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The importance of industry in learning

The importance of industry in learning

Tony van der Linden and Herman Botha join forces to become engineering industry lecturers at the University of Pretoria

In order to give students every opportunity to flourish in their future careers, it’s imperative that learning institutions and industry work together to supplement textbook learning with practical applications and solutions to real-world scenarios. This is what’s known as industry-focused learning or industry-oriented education, and it means holistic student development.

Why industry-focussed learning is better than traditional learning

Traditional learning can sometimes fall short when trying to keep up with the rapid pace of technological advancement, leading to students having limited exposure to real-world challenges and scenarios in their field of study. This can ultimately limit their critical thinking skills and problem-solving – two key ingredients employers in the tech space look for.

Picture this: A student has just graduated after studying for four years. They’re stoked because they can finally apply for that job they’ve had your eye on. But when applying they don’t intrinsically understand the job requirements nor what it will be like on the job as they’ve had limited exposure to the industry they wish to succeed in. Concern and doubt kick in, the application tab is closed, only to repeat the cycle again and again. In situations like this it can be difficult for someone to not only envision doing the actual work, but also to apply for that job because they feel underqualified (even when they aren’t). Luckily, industry-focused learning is the solution to this challenge.

Industry-focused learning exposes students to the latest happenings within an industry and the modern challenges development teams are looking to solve. It combines the content of a specific topic with the experience of an industry expert. It can also provide graduates entering the working world with a competitive advantage over their peers as they’re more equipped to find long-term success in a rewarding career.

Our commitment to industry-focussed learning initiatives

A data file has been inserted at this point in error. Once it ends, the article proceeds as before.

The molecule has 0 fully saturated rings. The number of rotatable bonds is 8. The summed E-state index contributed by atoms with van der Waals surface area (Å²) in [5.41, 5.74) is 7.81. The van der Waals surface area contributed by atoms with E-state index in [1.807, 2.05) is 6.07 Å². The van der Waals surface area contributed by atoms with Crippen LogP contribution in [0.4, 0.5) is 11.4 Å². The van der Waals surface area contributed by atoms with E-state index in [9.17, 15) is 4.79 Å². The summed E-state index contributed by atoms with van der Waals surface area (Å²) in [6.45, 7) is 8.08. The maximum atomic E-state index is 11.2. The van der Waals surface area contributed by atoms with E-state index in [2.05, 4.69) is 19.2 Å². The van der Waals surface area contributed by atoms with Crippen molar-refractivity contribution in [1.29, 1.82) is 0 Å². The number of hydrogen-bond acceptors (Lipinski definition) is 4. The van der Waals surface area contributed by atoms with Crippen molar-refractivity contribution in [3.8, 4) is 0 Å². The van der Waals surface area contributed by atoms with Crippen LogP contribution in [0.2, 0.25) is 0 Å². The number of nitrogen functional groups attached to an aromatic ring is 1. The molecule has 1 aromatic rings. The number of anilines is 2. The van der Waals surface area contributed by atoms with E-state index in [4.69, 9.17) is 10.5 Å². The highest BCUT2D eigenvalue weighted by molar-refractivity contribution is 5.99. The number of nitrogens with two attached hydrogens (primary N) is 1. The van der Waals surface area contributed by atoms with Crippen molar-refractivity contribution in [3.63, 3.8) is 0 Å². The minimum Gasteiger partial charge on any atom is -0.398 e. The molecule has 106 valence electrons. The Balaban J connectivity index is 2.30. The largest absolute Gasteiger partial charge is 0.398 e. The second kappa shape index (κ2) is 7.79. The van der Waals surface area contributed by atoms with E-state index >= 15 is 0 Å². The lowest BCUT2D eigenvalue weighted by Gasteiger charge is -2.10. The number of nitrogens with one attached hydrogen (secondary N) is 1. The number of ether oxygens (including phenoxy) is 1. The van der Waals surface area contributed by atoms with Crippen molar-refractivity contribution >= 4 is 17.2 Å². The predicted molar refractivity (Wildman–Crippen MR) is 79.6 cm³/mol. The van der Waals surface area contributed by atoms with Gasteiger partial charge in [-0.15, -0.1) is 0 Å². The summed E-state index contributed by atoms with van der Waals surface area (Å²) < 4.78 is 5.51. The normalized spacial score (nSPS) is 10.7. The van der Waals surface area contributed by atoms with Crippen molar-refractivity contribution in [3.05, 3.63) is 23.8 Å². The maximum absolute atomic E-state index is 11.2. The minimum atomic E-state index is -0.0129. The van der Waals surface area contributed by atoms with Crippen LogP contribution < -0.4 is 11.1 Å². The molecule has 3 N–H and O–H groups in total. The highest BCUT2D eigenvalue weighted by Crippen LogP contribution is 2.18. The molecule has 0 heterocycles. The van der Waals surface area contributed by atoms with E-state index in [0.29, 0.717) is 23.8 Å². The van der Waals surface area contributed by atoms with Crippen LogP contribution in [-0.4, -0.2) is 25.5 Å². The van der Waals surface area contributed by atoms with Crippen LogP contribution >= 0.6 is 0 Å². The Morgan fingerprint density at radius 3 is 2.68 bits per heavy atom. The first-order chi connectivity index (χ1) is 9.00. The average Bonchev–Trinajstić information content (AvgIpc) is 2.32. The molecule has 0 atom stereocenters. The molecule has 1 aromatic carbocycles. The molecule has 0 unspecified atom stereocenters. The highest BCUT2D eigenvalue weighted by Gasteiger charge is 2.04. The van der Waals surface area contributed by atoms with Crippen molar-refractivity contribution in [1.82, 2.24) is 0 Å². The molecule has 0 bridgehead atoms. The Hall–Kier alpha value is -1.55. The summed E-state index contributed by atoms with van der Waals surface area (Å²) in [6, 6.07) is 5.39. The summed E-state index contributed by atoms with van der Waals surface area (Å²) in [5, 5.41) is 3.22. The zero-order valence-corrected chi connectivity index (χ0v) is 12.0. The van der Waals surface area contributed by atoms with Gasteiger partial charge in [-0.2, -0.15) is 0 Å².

We have a strong relationship with and are actively involved in the Department of Computer Electronic and Electric Engineering at the University of Pretoria (UP). For the past two years, we’ve been one of the main sponsors of their UP-Robot Car Day and are dedicated to not only offering top students bursaries, but also hiring graduates into our Grad Programme, with the aim to help cultivate a thriving IT industry.    

Being industry-focused means two things: keeping up with the industry and involving the industry. When the software engineering lecturer at UP resigned, a class of third-year students were left without guidance. Understanding the need for holistic student development and making use of the relationship with us, UP approached BBD executive Herman Botha, with the opportunity to take over these classes and become the first engineering industry lecturer at the university.

As we are committed to grassroot initiatives geared at finding and nurturing talented individuals who may not otherwise have the opportunity while widening the skills pool, Van der Linden joined forces with Botha. The duo lectured the software engineering module at the university three times a week. Botha said that at first it was nerve-wracking. He’d been a difficult student and expected his students to be the same. But this wasn’t the case, as they were a joyous bunch who were eager to learn.

Within this broad-spectrum software engineering module, the subject matter incorporates both theory and practical. Students are prepared for the software engineering world, being taught what they can expect from beginning to end.

Going to university means more than just acquiring a degree. Within these years it’s essential to build the skills necessary for what comes after university and gain a solid understanding of the industry you will move into. Being equipped with the relevant knowledge and resources smooths the transition from student to employee and eliminates the many doubts students face.

Karl Etsebeth, a third-year engineering student at UP, shared his experience in the classroom, saying that at first, the textbook content seemed very abstract with few clear examples of how the concepts would combine to assist in software development. He added that having industry lecturers helped to bridge this gap, as they placed the concepts in context with real-life examples.

Nelson Mandela once said that education is the most important weapon, which can be used to change the world. And when universities and industry work together, we can ensure that students can integrate theoretical knowledge with practical applications and experiences, ultimately leaving university primed for success.  If you’re looking to kickstart your career in the software development field, checkout our Grad and Bursar Programmes here.

What’s next? We’re ready!